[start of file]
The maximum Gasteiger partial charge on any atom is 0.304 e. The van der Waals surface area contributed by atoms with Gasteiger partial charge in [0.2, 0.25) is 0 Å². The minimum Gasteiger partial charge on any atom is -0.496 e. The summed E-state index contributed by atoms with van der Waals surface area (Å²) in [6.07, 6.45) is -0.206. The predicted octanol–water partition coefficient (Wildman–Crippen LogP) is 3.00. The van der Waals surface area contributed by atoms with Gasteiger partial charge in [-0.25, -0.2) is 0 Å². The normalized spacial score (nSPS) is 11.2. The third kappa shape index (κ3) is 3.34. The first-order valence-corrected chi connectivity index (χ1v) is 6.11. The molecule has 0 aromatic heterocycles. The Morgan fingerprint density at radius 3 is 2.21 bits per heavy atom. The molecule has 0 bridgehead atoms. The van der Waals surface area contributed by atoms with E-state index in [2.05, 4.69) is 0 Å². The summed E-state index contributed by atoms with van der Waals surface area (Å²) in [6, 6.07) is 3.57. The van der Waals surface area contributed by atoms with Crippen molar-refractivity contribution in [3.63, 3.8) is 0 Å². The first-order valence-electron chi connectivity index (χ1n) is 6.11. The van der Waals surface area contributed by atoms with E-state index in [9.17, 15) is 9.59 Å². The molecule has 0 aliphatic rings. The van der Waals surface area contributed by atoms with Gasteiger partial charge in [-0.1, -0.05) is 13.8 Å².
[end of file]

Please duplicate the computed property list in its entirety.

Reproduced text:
The maximum Gasteiger partial charge on any atom is 0.304 e. The van der Waals surface area contributed by atoms with Gasteiger partial charge in [0.2, 0.25) is 0 Å². The minimum Gasteiger partial charge on any atom is -0.496 e. The summed E-state index contributed by atoms with van der Waals surface area (Å²) in [6.07, 6.45) is -0.206. The predicted octanol–water partition coefficient (Wildman–Crippen LogP) is 3.00. The van der Waals surface area contributed by atoms with Gasteiger partial charge in [-0.25, -0.2) is 0 Å². The normalized spacial score (nSPS) is 11.2. The third kappa shape index (κ3) is 3.34. The first-order valence-corrected chi connectivity index (χ1v) is 6.11. The molecule has 0 aromatic heterocycles. The Morgan fingerprint density at radius 3 is 2.21 bits per heavy atom. The molecule has 0 bridgehead atoms. The van der Waals surface area contributed by atoms with E-state index in [2.05, 4.69) is 0 Å². The summed E-state index contributed by atoms with van der Waals surface area (Å²) in [6, 6.07) is 3.57. The van der Waals surface area contributed by atoms with Crippen molar-refractivity contribution in [3.63, 3.8) is 0 Å². The first-order valence-electron chi connectivity index (χ1n) is 6.11. The van der Waals surface area contributed by atoms with E-state index in [9.17, 15) is 9.59 Å². The molecule has 0 aliphatic rings. The van der Waals surface area contributed by atoms with Gasteiger partial charge in [-0.1, -0.05) is 13.8 Å².